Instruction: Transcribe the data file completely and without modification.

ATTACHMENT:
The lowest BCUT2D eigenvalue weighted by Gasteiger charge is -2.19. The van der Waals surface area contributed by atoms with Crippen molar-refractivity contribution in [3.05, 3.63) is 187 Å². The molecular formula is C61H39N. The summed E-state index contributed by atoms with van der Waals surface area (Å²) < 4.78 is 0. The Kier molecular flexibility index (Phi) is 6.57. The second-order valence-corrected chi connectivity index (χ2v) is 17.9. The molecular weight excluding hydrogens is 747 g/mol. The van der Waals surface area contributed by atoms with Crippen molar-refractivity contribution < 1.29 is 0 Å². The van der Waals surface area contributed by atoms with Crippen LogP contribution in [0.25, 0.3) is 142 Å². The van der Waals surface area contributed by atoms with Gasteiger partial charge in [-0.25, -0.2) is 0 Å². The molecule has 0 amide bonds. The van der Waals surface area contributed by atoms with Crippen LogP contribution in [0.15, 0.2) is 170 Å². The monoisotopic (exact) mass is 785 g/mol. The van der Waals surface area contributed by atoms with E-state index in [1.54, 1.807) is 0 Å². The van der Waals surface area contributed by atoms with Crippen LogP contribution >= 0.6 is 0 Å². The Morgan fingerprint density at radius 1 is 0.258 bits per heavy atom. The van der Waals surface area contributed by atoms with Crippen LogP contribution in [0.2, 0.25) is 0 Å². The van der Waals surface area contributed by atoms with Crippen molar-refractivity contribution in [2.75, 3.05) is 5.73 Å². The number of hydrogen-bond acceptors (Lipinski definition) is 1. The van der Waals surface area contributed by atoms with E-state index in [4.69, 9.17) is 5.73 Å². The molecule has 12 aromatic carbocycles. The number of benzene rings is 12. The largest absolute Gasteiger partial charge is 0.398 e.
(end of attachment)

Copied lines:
The lowest BCUT2D eigenvalue weighted by Gasteiger charge is -2.19. The van der Waals surface area contributed by atoms with Crippen molar-refractivity contribution in [3.05, 3.63) is 187 Å². The molecular formula is C61H39N. The summed E-state index contributed by atoms with van der Waals surface area (Å²) < 4.78 is 0. The Kier molecular flexibility index (Phi) is 6.57. The second-order valence-corrected chi connectivity index (χ2v) is 17.9. The molecular weight excluding hydrogens is 747 g/mol. The van der Waals surface area contributed by atoms with Crippen molar-refractivity contribution < 1.29 is 0 Å². The van der Waals surface area contributed by atoms with Crippen LogP contribution in [0.25, 0.3) is 142 Å². The van der Waals surface area contributed by atoms with Gasteiger partial charge in [-0.25, -0.2) is 0 Å². The molecule has 0 amide bonds. The van der Waals surface area contributed by atoms with Crippen LogP contribution in [0.15, 0.2) is 170 Å². The monoisotopic (exact) mass is 785 g/mol. The van der Waals surface area contributed by atoms with E-state index in [1.54, 1.807) is 0 Å². The van der Waals surface area contributed by atoms with Crippen LogP contribution >= 0.6 is 0 Å². The Morgan fingerprint density at radius 1 is 0.258 bits per heavy atom. The van der Waals surface area contributed by atoms with Crippen LogP contribution in [0.2, 0.25) is 0 Å². The van der Waals surface area contributed by atoms with Crippen molar-refractivity contribution in [2.75, 3.05) is 5.73 Å². The number of hydrogen-bond acceptors (Lipinski definition) is 1. The van der Waals surface area contributed by atoms with E-state index in [4.69, 9.17) is 5.73 Å². The molecule has 12 aromatic carbocycles. The number of benzene rings is 12. The largest absolute Gasteiger partial charge is 0.398 e.